To put it simply, when only one project out of ten could succeed, the enterprise that successfully goes public with this project must get a reward that is ten times higher than usual. Only in this way can we say that the cost of innovation has been compensated.
I think we must clarify that the capital market creates the super-riches. They have made money in place of others, and when you make the calculations, you have to consider the ones that have suffered losses. Even if it’s only one individual, when he invests in 10 projects but only succeeds in one, he can make up for the losses with the successful one.
From another perspective, developing the real economy doesn’t mean that we don’t make efforts in the “unreal” things, such as the real estate market. It is still true that 衣食住行还是百姓的必需品 ordinary people need to wear, eat, have a place to live in, and travel. Some people raised money in the name of real estate but chose to use the money in other sectors and suffered losses, but that would be another matter.
Many of our policies have been influenced by the situation of a few big enterprises and big events, but we should not do that. It is important to see the whole picture, where entrepreneurs generally are making innovations as a whole. I have visited many enterprises, and many entrepreneurs are making innovations without getting known by people, and they spend their own money on innovations. Some spent tens of millions and some spent hundreds of millions. These people need to be rewarded if they succeed in the future and their companies go public. That is the right kind of reward the market should give.
China Entrepreneur： When it comes to the real economy, many people will compare it with the virtual economy and the digital economy. Indeed in the past period of time, the platform economy with the Internet as its core has declined. Would you worry about hypercorrection or overemphasizing one thing and neglecting the other?
Yao: The platform economy is large, but that alone isn’t problematic. There is a school of thought in the U.S. that being large in itself means being monopolistic, which is also wrong. I think every country in today’s world tends to worry that these platforms and enterprises will take control of society and politics, which happens in both China and the U.S.
Worrying about the platform economy is global. What if these platforms become too big and too powerful? I think these Internet giants have to think clearly by themselves and develop some self-restraint. For example, they shouldn’t wipe out all the competitors but keep at least two rivals alive and survive together, to sustain an ecosystem that works. When their target is too big, the companies will become the target.
China Entrepreneur： There’s the phrase “high-quality development” in the report, which is the right direction without a doubt. But how to do it?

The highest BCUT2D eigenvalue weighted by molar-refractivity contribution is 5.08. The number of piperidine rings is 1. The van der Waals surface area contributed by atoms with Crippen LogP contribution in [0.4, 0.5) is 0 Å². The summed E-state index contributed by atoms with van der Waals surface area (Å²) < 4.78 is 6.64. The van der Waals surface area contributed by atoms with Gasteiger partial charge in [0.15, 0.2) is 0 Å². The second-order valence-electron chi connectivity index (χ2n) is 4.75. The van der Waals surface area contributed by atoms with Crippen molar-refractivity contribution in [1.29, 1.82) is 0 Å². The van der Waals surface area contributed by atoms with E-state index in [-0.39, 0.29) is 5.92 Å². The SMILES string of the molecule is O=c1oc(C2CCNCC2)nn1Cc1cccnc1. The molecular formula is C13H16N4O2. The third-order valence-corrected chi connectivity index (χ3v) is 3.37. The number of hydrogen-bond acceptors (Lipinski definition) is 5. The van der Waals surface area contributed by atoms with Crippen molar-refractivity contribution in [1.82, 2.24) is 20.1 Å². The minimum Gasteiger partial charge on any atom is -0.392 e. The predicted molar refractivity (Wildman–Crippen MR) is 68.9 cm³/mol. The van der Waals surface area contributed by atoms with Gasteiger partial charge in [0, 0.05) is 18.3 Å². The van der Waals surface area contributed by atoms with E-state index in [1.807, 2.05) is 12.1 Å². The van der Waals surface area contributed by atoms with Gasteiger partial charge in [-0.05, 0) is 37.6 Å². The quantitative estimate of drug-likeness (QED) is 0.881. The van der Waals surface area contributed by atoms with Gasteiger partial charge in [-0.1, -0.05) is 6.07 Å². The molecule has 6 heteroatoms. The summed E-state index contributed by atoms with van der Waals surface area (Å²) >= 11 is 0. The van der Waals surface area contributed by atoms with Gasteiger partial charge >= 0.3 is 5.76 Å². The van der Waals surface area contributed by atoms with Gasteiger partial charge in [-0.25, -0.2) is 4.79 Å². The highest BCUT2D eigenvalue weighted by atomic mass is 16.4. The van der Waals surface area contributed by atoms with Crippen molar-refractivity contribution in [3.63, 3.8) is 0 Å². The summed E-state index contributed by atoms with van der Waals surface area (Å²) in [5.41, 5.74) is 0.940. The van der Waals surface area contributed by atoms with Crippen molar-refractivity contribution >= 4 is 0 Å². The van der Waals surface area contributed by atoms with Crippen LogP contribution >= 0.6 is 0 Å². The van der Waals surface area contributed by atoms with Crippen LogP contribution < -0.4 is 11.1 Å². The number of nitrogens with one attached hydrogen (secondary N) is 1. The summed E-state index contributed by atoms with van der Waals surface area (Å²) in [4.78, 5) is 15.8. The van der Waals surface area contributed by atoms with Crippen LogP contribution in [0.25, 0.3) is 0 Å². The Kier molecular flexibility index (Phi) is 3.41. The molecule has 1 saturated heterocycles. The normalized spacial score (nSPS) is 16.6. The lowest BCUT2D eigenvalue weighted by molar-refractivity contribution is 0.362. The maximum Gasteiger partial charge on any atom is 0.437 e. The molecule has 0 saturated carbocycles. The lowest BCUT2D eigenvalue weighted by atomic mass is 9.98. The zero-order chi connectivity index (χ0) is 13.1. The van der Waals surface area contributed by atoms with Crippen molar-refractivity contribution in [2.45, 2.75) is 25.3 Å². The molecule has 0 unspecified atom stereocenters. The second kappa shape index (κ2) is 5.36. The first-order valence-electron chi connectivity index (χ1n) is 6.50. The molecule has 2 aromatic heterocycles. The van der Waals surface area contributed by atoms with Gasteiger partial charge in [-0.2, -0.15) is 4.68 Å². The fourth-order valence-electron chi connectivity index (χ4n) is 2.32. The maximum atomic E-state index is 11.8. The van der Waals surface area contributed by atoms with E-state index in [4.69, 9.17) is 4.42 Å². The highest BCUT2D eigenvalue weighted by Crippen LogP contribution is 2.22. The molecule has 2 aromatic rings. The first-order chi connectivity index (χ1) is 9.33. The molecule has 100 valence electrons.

Yao: The term “high-quality development” has been in use for many years. It isn’t new. What I worry about is that such a term might give rise to misleading effects. I believe it would be better if we say “innovate the technologies and upgrade the industries,” instead of saying “high-quality development,” because with this phrase, those companies not involved in the most advanced technologies risk being tagged as not pursuing “high-quality development.” Is real estate not high quality? Internet platforms, not high quality? The food industry and clothing industry could use upgrades and that would be good enough.
China Entrepreneur：What are your expectations and prospects for the economy in the coming period?
Yao: I think there is no problem with the foundation of China’s economy. I observe that the readjustments of China’s economy have been relatively successful in the past decade. Although there were some errors in the policies, it has been a success as a whole.
What are the successful aspects? In the first decade of this century, the development pattern has transformed from focusing on the scale to focusing on quality. To put it bluntly, innovation is at least the main topic that everyone is discussing. Industrial upgrading has become the most important thing for every industry and every enterprise. That means that our transformation has been successful.
I think that our potential growth rate would still be at around 5.5%, at least in the near future, because we have a savings rate of 45%. But what are the risks? They lie in the policies. The policies keep fluctuating, and many of them are published without in-depth research. For example, the policies on deleveraging and asset management showed exactly the problems. They were an overdose 用药过猛 (too radical for the problems that they wanted to solve), which shocked the market and caused market turmoils.
We have to avoid such “overdoses.” As long as we keep the policies stable, precise, and effective, our economy will be fine.
Interview conducted by Zhou Chunlin for China Entrepreneur